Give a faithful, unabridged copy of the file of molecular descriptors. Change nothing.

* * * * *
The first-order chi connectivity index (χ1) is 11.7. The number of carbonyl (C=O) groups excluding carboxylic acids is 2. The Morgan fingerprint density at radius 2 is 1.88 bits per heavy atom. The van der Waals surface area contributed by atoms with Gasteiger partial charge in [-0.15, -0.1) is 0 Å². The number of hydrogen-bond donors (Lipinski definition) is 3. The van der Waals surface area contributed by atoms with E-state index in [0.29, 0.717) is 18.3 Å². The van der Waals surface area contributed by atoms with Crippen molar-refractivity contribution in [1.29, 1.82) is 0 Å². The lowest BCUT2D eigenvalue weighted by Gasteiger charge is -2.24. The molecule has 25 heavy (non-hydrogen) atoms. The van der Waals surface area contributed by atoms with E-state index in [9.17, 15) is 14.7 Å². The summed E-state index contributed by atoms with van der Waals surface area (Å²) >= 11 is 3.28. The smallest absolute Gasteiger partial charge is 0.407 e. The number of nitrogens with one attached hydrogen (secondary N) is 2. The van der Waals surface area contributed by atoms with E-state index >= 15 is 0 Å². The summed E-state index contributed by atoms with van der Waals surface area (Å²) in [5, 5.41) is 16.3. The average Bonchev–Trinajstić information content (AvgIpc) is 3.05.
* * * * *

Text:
The first-order chi connectivity index (χ1) is 11.7. The number of carbonyl (C=O) groups excluding carboxylic acids is 2. The Morgan fingerprint density at radius 2 is 1.88 bits per heavy atom. The van der Waals surface area contributed by atoms with Gasteiger partial charge in [-0.15, -0.1) is 0 Å². The number of hydrogen-bond donors (Lipinski definition) is 3. The van der Waals surface area contributed by atoms with E-state index in [0.29, 0.717) is 18.3 Å². The van der Waals surface area contributed by atoms with Crippen molar-refractivity contribution in [1.29, 1.82) is 0 Å². The lowest BCUT2D eigenvalue weighted by Gasteiger charge is -2.24. The molecule has 25 heavy (non-hydrogen) atoms. The van der Waals surface area contributed by atoms with E-state index in [9.17, 15) is 14.7 Å². The summed E-state index contributed by atoms with van der Waals surface area (Å²) >= 11 is 3.28. The smallest absolute Gasteiger partial charge is 0.407 e. The number of nitrogens with one attached hydrogen (secondary N) is 2. The van der Waals surface area contributed by atoms with E-state index >= 15 is 0 Å². The summed E-state index contributed by atoms with van der Waals surface area (Å²) in [5, 5.41) is 16.3. The average Bonchev–Trinajstić information content (AvgIpc) is 3.05.